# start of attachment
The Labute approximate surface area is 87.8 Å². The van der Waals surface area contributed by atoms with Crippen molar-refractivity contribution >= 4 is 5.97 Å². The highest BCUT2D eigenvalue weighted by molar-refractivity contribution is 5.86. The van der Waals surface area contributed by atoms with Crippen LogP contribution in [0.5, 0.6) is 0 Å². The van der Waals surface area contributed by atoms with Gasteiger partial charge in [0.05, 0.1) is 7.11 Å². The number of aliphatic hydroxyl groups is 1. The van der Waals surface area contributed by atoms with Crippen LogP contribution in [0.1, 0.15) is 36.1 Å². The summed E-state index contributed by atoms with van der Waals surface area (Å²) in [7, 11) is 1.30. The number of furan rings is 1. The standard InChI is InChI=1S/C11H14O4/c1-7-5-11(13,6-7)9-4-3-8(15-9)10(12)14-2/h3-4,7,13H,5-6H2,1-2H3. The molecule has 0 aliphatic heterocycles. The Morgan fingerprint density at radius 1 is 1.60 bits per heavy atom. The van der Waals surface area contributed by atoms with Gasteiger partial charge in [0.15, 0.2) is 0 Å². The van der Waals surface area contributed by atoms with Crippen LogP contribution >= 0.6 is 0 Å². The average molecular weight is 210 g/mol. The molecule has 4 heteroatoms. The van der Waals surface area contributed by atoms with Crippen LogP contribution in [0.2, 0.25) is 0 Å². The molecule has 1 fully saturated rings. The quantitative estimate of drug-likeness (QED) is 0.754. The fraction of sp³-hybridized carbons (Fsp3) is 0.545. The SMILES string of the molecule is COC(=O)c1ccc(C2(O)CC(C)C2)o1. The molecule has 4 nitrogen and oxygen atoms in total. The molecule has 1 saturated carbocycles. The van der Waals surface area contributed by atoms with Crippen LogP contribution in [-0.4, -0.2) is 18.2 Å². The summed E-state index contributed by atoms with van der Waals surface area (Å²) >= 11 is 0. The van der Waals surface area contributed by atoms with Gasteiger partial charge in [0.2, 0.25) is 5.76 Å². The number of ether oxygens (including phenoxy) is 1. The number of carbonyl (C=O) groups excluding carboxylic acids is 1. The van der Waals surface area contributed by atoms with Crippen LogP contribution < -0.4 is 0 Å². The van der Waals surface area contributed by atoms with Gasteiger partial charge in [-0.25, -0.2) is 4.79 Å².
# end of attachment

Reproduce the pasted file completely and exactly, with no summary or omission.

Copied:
The Labute approximate surface area is 87.8 Å². The van der Waals surface area contributed by atoms with Crippen molar-refractivity contribution >= 4 is 5.97 Å². The highest BCUT2D eigenvalue weighted by molar-refractivity contribution is 5.86. The van der Waals surface area contributed by atoms with Crippen LogP contribution in [0.5, 0.6) is 0 Å². The van der Waals surface area contributed by atoms with Gasteiger partial charge in [0.05, 0.1) is 7.11 Å². The number of aliphatic hydroxyl groups is 1. The van der Waals surface area contributed by atoms with Crippen LogP contribution in [0.1, 0.15) is 36.1 Å². The summed E-state index contributed by atoms with van der Waals surface area (Å²) in [7, 11) is 1.30. The number of furan rings is 1. The standard InChI is InChI=1S/C11H14O4/c1-7-5-11(13,6-7)9-4-3-8(15-9)10(12)14-2/h3-4,7,13H,5-6H2,1-2H3. The molecule has 0 aliphatic heterocycles. The Morgan fingerprint density at radius 1 is 1.60 bits per heavy atom. The van der Waals surface area contributed by atoms with Gasteiger partial charge in [0.15, 0.2) is 0 Å². The van der Waals surface area contributed by atoms with Crippen LogP contribution >= 0.6 is 0 Å². The average molecular weight is 210 g/mol. The molecule has 4 heteroatoms. The van der Waals surface area contributed by atoms with Crippen LogP contribution in [0.2, 0.25) is 0 Å². The molecule has 1 fully saturated rings. The quantitative estimate of drug-likeness (QED) is 0.754. The fraction of sp³-hybridized carbons (Fsp3) is 0.545. The SMILES string of the molecule is COC(=O)c1ccc(C2(O)CC(C)C2)o1. The molecule has 4 nitrogen and oxygen atoms in total. The molecule has 1 saturated carbocycles. The van der Waals surface area contributed by atoms with Crippen LogP contribution in [-0.4, -0.2) is 18.2 Å². The summed E-state index contributed by atoms with van der Waals surface area (Å²) >= 11 is 0. The van der Waals surface area contributed by atoms with Gasteiger partial charge in [0.2, 0.25) is 5.76 Å². The number of ether oxygens (including phenoxy) is 1. The number of carbonyl (C=O) groups excluding carboxylic acids is 1. The van der Waals surface area contributed by atoms with Crippen LogP contribution < -0.4 is 0 Å². The van der Waals surface area contributed by atoms with Gasteiger partial charge in [-0.25, -0.2) is 4.79 Å².